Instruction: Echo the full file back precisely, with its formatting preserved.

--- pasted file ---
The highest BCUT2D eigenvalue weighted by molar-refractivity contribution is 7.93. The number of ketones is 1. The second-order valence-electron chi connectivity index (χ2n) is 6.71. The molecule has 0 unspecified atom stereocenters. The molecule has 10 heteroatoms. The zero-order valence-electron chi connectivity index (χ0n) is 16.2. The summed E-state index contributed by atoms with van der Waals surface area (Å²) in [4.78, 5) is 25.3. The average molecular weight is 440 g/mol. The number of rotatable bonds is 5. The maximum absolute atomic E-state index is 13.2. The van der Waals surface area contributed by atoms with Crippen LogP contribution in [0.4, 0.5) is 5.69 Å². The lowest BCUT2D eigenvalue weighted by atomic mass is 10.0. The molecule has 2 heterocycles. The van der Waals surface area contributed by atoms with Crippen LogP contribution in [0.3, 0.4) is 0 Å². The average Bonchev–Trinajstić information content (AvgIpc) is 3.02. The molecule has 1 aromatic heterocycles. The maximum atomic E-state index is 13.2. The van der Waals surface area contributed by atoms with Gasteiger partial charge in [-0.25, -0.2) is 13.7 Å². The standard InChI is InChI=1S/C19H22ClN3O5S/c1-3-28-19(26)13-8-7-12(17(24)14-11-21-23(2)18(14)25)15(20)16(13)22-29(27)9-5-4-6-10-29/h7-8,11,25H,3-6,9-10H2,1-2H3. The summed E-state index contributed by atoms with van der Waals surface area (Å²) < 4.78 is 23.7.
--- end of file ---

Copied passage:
The highest BCUT2D eigenvalue weighted by molar-refractivity contribution is 7.93. The number of ketones is 1. The second-order valence-electron chi connectivity index (χ2n) is 6.71. The molecule has 0 unspecified atom stereocenters. The molecule has 10 heteroatoms. The zero-order valence-electron chi connectivity index (χ0n) is 16.2. The summed E-state index contributed by atoms with van der Waals surface area (Å²) in [4.78, 5) is 25.3. The average molecular weight is 440 g/mol. The number of rotatable bonds is 5. The maximum absolute atomic E-state index is 13.2. The van der Waals surface area contributed by atoms with Crippen LogP contribution in [0.4, 0.5) is 5.69 Å². The lowest BCUT2D eigenvalue weighted by atomic mass is 10.0. The molecule has 2 heterocycles. The van der Waals surface area contributed by atoms with Crippen LogP contribution in [0.3, 0.4) is 0 Å². The average Bonchev–Trinajstić information content (AvgIpc) is 3.02. The molecule has 1 aromatic heterocycles. The maximum atomic E-state index is 13.2. The van der Waals surface area contributed by atoms with Gasteiger partial charge in [-0.25, -0.2) is 13.7 Å². The standard InChI is InChI=1S/C19H22ClN3O5S/c1-3-28-19(26)13-8-7-12(17(24)14-11-21-23(2)18(14)25)15(20)16(13)22-29(27)9-5-4-6-10-29/h7-8,11,25H,3-6,9-10H2,1-2H3. The summed E-state index contributed by atoms with van der Waals surface area (Å²) < 4.78 is 23.7.